Over the past several decades, our seawalls along the Northwest Arm, including Horseshoe Island, Regatta Point and the Dingle, have deteriorated. In the last decade, the severity of storms combined with sea-level rise have exacerbated the condition of the walls and the issues came to the point where major restoration work was required.

The seawall at Sir Sandford Fleming Park (Dingle) has seen the most damage. It is more than 60 years old and was built using traditional methods, which did not take into account the rising sea levels. After severe storms such as Hurricane Juan, we hired a consultant to evaluate the damage to the walls and paths due to flooding, wave actions and sea-level rise. The distinct, quarried stone seawalls were evaluated to determine how to rebuild them to last for another 100 years. The study took into account storm waves, high water levels and anticipated future sea-level rise and other climate changes. The consultant report conducted by Coldwater Consulting, entitled the Northwest Arm Shoreline Restoration Study Technical Report can be viewed atwww.lindamosher.ca under the news tab.

After the consultant was finished with their evaluation, I held a public meeting to present the various options the consultant provided to rebuild the wall. The vast majority of residents indicated their preference for rebuilding with natural granite versus an engineered wall. The natural granite walls are the most expensive option, but are aesthetically pleasing and reflect the historic integrity of the Northwest Arm area.

As per the other phases of the seawall restoration, the wall will be made of granite stone. It will be approximately 120 metres long. The height of the wall will be increase to the same elevation of the wall of the previous phases, along with a three-metre-wide asphalt trail. Two culverts will be replaced along the wall. A third culvert will also be replaced along the trail leading up to the wall (approximately 70 m to the southeast). Work on the seawall will commence in the fall. The seawall at Regatta Point has continued to deteriorate and HRM is completing a coastal assessment of the walkway to develop solutions and cost estimates. Staff anticipates a report by September with recommendations on shoreline and walkway protection measures. Wave action and seawall protection will be examined as part of this work. Funds will be recommended for the capital budget.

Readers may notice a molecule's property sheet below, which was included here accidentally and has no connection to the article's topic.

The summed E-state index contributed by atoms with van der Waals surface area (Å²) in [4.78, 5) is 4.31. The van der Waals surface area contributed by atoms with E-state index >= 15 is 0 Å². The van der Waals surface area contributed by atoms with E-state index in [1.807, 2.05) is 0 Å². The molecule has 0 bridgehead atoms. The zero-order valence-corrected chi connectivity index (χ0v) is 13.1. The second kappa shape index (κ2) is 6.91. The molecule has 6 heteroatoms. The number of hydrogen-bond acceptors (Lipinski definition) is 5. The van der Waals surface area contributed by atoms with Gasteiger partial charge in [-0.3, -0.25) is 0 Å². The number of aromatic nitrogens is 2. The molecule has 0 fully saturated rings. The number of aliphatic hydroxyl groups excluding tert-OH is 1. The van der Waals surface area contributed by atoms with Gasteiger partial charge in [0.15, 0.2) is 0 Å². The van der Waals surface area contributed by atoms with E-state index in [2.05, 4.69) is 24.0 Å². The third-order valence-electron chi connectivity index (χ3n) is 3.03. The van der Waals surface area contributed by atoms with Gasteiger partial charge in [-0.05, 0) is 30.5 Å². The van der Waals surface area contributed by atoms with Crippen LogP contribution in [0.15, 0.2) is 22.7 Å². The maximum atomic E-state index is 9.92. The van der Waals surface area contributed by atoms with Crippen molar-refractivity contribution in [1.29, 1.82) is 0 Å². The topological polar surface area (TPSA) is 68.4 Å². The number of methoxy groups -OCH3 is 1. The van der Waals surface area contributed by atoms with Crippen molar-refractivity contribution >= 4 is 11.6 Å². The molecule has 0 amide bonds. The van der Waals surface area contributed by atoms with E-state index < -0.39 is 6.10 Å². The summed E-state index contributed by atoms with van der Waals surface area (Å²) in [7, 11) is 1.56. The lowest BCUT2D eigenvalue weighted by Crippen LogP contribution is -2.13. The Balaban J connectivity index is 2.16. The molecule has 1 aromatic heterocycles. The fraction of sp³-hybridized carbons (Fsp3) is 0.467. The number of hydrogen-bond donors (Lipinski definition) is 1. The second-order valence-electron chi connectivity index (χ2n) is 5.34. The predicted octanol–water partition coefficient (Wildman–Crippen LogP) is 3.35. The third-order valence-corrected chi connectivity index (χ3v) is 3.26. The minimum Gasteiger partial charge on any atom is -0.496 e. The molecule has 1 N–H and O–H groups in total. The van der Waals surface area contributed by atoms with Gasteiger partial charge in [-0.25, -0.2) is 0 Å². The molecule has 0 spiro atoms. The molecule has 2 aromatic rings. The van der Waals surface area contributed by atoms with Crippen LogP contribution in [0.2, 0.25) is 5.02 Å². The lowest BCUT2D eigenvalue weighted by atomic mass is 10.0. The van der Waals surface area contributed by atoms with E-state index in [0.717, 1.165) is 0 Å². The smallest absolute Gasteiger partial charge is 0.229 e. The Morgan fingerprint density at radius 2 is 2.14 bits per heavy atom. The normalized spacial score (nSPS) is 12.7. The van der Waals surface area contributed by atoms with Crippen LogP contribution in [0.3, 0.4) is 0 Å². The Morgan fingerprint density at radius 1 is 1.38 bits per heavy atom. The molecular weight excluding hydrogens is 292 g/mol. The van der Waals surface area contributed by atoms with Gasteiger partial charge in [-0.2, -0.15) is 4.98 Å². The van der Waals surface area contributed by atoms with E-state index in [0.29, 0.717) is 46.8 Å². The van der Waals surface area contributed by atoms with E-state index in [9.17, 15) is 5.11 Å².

We are also repairing the boat launch at the Dingle as part of the same tender as phase four of the seawall replacement. The seawall, which is being replaced contains several pieces of granite curb stone. We will be recycling this material as the new boat ramp surface. Generally the work involves replacing the existing concrete boat ramp surface in the same location. Construction for the boat ramp is also scheduled for the fall of 2016. There will be considerable activity at several areas within Sir Sandford Fleming Park at this time: construction of the new natural playground, seawall restoration and new boat ramp surface, so please plan your outings in the park accordingly.